Tuesday, May 8, 2012


Rome – Day 34 – Wednesday

Fountain in Piazza del Popolo
Today was an easy day and I couldn’t have done more.  I got up a little later and hung out in my room until 11:00.  I had a reservation at the Borghese Gallery at 1:00 and didn’t want to be late, so I took the metro to the Piazza del Popolo (this means populace, not pope) and took my time strolling towards the gallery.  I visited one of the churches on the square and then climbed up the hill to the grounds of the Villa Borghese, which is now the Central Park of Rome.  I stopped at an overlook to admire the skyline of Rome and snap a few photos. 
Rome Panorama
Spanish Steps
 I passed by the top of the Spanish Steps and enjoyed the view for a few minutes.  I pondered the immense Villa Medici and thought about the amount of wealth they must have had to have owned so many grand palaces.  Even Steve Jobs, Bill Gates and Mark Zuckerberg don’t live in such palaces and certainly don’t have one in every city.  I wonder about the future of our society and whether or not the disparity between rich and poor will continue to grow until the wealthy return to the excesses of these historical princes.

Today’s wealthy travelers stay in the luxury hotels above the Spanish Steps.  This peaceful, yet conveniently located neighborhood is definitely the place to stay in Rome if you can afford the tariff.  Eventually I passed through the wall surrounding the garden and strolled up the tree lined boulevard to the Villa Borghese.

The Villa Borghese
The Borghese Gallery requires advance reservations, so it was a much more orderly scene than the Vatican Museum.  I got there a bit early, picked up my ticket and checked my bag.  At 1:00 they let us in.  The art in the Borghese Gallery is amazing, but so is the building.  Cardinal Scipione Borghese built the Villa in the early 17th century to showcase art and collected or commissioned most of the art displayed there.  His aim was to prove that the glories of the classical world were matched by those of the Renaissance.  He outdid himself.  There is no doubt in my mind that the baroque sculptures in his collection make the classical ones look lifeless and old fashioned.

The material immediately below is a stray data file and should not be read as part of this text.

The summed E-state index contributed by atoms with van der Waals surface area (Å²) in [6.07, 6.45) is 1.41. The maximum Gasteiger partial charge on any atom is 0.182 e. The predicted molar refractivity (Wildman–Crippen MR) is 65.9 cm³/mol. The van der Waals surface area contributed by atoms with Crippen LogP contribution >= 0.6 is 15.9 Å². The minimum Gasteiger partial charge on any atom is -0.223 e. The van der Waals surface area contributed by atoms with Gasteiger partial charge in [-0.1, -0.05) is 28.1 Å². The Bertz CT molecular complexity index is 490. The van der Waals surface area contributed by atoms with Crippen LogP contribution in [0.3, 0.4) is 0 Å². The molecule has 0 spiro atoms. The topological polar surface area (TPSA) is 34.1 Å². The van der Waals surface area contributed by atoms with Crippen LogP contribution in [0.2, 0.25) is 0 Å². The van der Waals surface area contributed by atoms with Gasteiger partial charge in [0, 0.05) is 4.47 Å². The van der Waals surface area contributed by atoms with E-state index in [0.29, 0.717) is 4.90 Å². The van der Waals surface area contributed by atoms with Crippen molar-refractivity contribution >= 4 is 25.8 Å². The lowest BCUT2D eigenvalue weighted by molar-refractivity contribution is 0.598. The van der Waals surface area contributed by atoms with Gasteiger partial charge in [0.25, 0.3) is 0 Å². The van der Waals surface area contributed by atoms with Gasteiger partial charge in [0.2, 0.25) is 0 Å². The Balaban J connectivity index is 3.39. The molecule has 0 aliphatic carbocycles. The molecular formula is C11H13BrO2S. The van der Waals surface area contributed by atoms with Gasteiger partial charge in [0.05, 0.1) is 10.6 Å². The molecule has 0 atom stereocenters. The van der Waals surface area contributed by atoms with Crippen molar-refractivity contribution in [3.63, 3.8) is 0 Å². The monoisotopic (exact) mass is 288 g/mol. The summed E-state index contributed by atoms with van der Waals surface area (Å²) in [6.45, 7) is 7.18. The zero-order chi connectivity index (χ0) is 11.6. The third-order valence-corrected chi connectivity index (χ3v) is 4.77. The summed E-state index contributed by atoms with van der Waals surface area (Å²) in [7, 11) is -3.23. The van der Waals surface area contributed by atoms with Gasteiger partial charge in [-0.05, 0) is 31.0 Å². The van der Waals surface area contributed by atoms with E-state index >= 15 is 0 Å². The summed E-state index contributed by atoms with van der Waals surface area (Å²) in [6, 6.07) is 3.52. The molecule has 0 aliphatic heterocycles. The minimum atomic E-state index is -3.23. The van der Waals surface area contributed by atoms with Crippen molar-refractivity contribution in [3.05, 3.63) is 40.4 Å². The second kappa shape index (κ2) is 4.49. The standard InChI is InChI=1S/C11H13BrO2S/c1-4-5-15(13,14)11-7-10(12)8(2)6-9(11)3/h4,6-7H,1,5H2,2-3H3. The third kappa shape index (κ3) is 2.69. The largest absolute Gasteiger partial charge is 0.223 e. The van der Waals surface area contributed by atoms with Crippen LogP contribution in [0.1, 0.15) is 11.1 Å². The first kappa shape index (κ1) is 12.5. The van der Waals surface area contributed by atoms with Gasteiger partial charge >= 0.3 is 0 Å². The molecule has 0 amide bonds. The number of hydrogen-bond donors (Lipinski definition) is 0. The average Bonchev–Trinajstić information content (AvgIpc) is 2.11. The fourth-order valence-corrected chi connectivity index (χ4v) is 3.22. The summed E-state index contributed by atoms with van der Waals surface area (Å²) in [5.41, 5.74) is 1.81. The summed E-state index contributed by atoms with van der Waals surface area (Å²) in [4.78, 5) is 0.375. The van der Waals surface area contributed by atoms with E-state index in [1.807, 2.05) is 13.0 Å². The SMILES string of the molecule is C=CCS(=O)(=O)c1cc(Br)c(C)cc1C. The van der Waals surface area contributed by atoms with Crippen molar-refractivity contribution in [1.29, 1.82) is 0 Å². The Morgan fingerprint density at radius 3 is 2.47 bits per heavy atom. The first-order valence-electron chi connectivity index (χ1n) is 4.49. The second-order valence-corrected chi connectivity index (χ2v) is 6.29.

The ground floor is dedicated to sculpture and the upper floor to painting.  The Villa is a riot of pink and gold marble with mosaic floors transplanted from Roman houses.  Any walls not actually faced with marble are painted to look as if they were.  The ceilings are lofty and painted so cleverly that I often had to look carefully to determine that the “statues” I saw there were really only two dimensional.  Upon entering the grand hall, one is greeted by a Greek sculpture of a falling horse, high upon the wall, with a rider added by Pietro Bernini.

The elder Bernini was hired by Cardinal Borghese to restore and in some cases augment the classical statuary in his collection.  His son, Gian Lorenzo Bernini, assisted him and his work so impressed Cardinal Borghese that he commissions several works.  The result is that the Borghese Gallery is a magnificent showcase for Bernini’s early works.  Bernini may have been in his early twenties when he carved these statues, but they are sheer genius. There is none of the heaviness usually found in marble sculpture.  They are light and graceful, full of waving leaves, blowing hair and flowing drapery.  You can see every muscle, tendon, vein and hair.  Where Pluto grasps Proserpina, her flesh is dimpled.  The hair on the chest of Pluto’s three-headed dog Cerberus parts realistically.  Really, who ever thought about how the hair would grow on a three-headed dog?  Apollo and Psyche are so light and youthful that you expect them to scamper past you.  Sturdy Aeneas carries Anchises out of burning Troy with his son dogging his heels and a fierce and determined David (a self-portrait of Bernini) aims an ugly rock at an unseen Goliath.  The murmuring in the room verified that I was not the only one to think that Bernini’s David was a lot more interesting than Michelangelo’s.  Can they burn me at the stake for that heresy?  No art has moved me so since Gaudi in Barcelona.  I have developed a passion for Bernini.  Too bad I couldn't take any photos in there.